The classic description of sclerema neonatorum (SN) is credited to Underwood, who described it in 1784 and appropriately termed it "skinbound disease." In 1817, Alibert introduced the term sclerema, derived from the Greek word skleros, meaning hard. Sclerema neonatorum is a disorder of the subcutaneous fat in debilitated neonates and is considered best as a sign of a potentially fatal underlying disease process and not a specific disease entity.  A thorough review of the nomenclature, clinical findings, histological features, differential diagnosis, and management of sclerema neonatorum was published in 2008. 
The Medscape Pediatric Dermatology Resource Center may be of interest.
In an infant, fat has a higher saturated-to-unsaturated fatty acid ratio compared to adult fat and thus, a higher melting point. Prematurity, hypothermia, shock, and metabolic abnormalities have been postulated to further increase this ratio, possibly as a result of enzymatic alteration allowing precipitation of fatty acid crystals within the lipocytes. This condition has been suggested to result in the dramatic clinical findings in affected skin. X-ray diffraction techniques have confirmed that infants with sclerema neonatorum have an increase in saturated fats and that the crystals within the fat cells are composed of triglycerides. [3, 4]
The exact incidence of sclerema neonatorum is unknown. All studies describe sclerema neonatorum as extremely rare. The number of reported cases in recent years has declined, probably as a result of better neonatal care.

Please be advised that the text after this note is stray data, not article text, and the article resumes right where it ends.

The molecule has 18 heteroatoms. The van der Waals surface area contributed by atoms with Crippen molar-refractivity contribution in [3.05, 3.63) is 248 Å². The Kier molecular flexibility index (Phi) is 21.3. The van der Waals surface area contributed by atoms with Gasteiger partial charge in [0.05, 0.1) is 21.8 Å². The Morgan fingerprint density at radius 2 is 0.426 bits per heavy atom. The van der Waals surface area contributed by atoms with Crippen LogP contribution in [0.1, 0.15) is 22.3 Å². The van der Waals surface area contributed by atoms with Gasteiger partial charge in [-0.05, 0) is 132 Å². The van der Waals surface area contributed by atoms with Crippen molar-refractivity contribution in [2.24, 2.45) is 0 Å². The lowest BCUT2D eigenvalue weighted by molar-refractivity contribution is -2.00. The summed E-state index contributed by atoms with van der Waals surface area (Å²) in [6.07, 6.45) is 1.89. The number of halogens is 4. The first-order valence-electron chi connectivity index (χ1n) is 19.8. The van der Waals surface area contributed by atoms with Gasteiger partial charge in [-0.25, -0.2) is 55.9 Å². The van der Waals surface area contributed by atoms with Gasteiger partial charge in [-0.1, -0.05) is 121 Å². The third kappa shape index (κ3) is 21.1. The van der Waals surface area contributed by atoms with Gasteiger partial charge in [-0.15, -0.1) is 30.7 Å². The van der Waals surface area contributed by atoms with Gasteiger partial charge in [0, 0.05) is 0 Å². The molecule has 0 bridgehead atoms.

A 10% incidence of sclerema neonatorum was documented in preterm neonates admitted to a hospital in Bangladesh. Risk factors for developing sclerema neonatorum in these infants included poor feeding, jaundice, and bacteremia. 
No racial predilection has been reported.
Sclerema neonatorum shows a slight male predominance, with an estimated male-to-female ratio of 1.5:1. 
Sclerema neonatorum is a disease confined to the newborn period. Sclerema neonatorum can present at birth, but onset within the first week of life is more common. The oldest reported infant presented with Pseudomonas septicemia at age 106 days.
Because sclerema neonatorum invariably is associated with serious underlying disease, the mortality rate is high. In different series, the reported mortality rates range from 67-88%, with death occurring hours to days after onset. If the underlying disease is treated successfully, the skin softens and returns to normal.
One case of an infant with consecutive episodes of sclerema was reported to occur in a severely ill infant, and both episodes resolved after appropriate treatment of underlying illness.